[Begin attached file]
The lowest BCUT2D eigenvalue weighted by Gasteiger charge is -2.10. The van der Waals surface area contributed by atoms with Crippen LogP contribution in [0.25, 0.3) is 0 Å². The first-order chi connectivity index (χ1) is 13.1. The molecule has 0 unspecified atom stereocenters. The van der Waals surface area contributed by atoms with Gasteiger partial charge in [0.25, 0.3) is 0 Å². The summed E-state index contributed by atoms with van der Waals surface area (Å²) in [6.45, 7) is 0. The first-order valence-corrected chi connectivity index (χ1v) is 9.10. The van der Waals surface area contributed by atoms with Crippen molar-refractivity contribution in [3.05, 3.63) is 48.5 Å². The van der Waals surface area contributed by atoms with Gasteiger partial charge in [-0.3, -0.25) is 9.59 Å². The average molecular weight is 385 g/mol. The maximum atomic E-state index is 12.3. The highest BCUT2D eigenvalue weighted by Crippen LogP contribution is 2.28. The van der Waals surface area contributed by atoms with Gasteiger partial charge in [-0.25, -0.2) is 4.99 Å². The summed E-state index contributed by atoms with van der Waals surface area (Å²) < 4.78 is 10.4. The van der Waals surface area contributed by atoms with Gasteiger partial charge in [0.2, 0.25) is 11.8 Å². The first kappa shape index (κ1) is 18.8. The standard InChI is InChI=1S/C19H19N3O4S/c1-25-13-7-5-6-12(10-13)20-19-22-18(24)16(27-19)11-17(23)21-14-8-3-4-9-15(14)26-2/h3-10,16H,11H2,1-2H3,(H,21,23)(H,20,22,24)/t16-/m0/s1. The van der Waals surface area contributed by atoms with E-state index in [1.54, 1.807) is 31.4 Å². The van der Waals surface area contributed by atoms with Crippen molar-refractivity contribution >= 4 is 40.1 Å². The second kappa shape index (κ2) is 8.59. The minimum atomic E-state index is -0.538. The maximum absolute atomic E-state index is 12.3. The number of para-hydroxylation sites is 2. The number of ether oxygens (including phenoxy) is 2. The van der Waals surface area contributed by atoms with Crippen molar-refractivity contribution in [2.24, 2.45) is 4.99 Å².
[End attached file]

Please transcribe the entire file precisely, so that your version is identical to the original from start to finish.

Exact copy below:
The lowest BCUT2D eigenvalue weighted by Gasteiger charge is -2.10. The van der Waals surface area contributed by atoms with Crippen LogP contribution in [0.25, 0.3) is 0 Å². The first-order chi connectivity index (χ1) is 13.1. The molecule has 0 unspecified atom stereocenters. The van der Waals surface area contributed by atoms with Gasteiger partial charge in [0.25, 0.3) is 0 Å². The summed E-state index contributed by atoms with van der Waals surface area (Å²) in [6.45, 7) is 0. The first-order valence-corrected chi connectivity index (χ1v) is 9.10. The van der Waals surface area contributed by atoms with Crippen molar-refractivity contribution in [3.05, 3.63) is 48.5 Å². The van der Waals surface area contributed by atoms with Gasteiger partial charge in [-0.3, -0.25) is 9.59 Å². The average molecular weight is 385 g/mol. The maximum atomic E-state index is 12.3. The highest BCUT2D eigenvalue weighted by Crippen LogP contribution is 2.28. The van der Waals surface area contributed by atoms with Gasteiger partial charge in [-0.25, -0.2) is 4.99 Å². The summed E-state index contributed by atoms with van der Waals surface area (Å²) < 4.78 is 10.4. The van der Waals surface area contributed by atoms with Gasteiger partial charge in [0.2, 0.25) is 11.8 Å². The first kappa shape index (κ1) is 18.8. The standard InChI is InChI=1S/C19H19N3O4S/c1-25-13-7-5-6-12(10-13)20-19-22-18(24)16(27-19)11-17(23)21-14-8-3-4-9-15(14)26-2/h3-10,16H,11H2,1-2H3,(H,21,23)(H,20,22,24)/t16-/m0/s1. The van der Waals surface area contributed by atoms with E-state index in [1.54, 1.807) is 31.4 Å². The van der Waals surface area contributed by atoms with Crippen molar-refractivity contribution >= 4 is 40.1 Å². The second kappa shape index (κ2) is 8.59. The minimum atomic E-state index is -0.538. The maximum absolute atomic E-state index is 12.3. The number of para-hydroxylation sites is 2. The number of ether oxygens (including phenoxy) is 2. The van der Waals surface area contributed by atoms with Crippen molar-refractivity contribution in [2.24, 2.45) is 4.99 Å².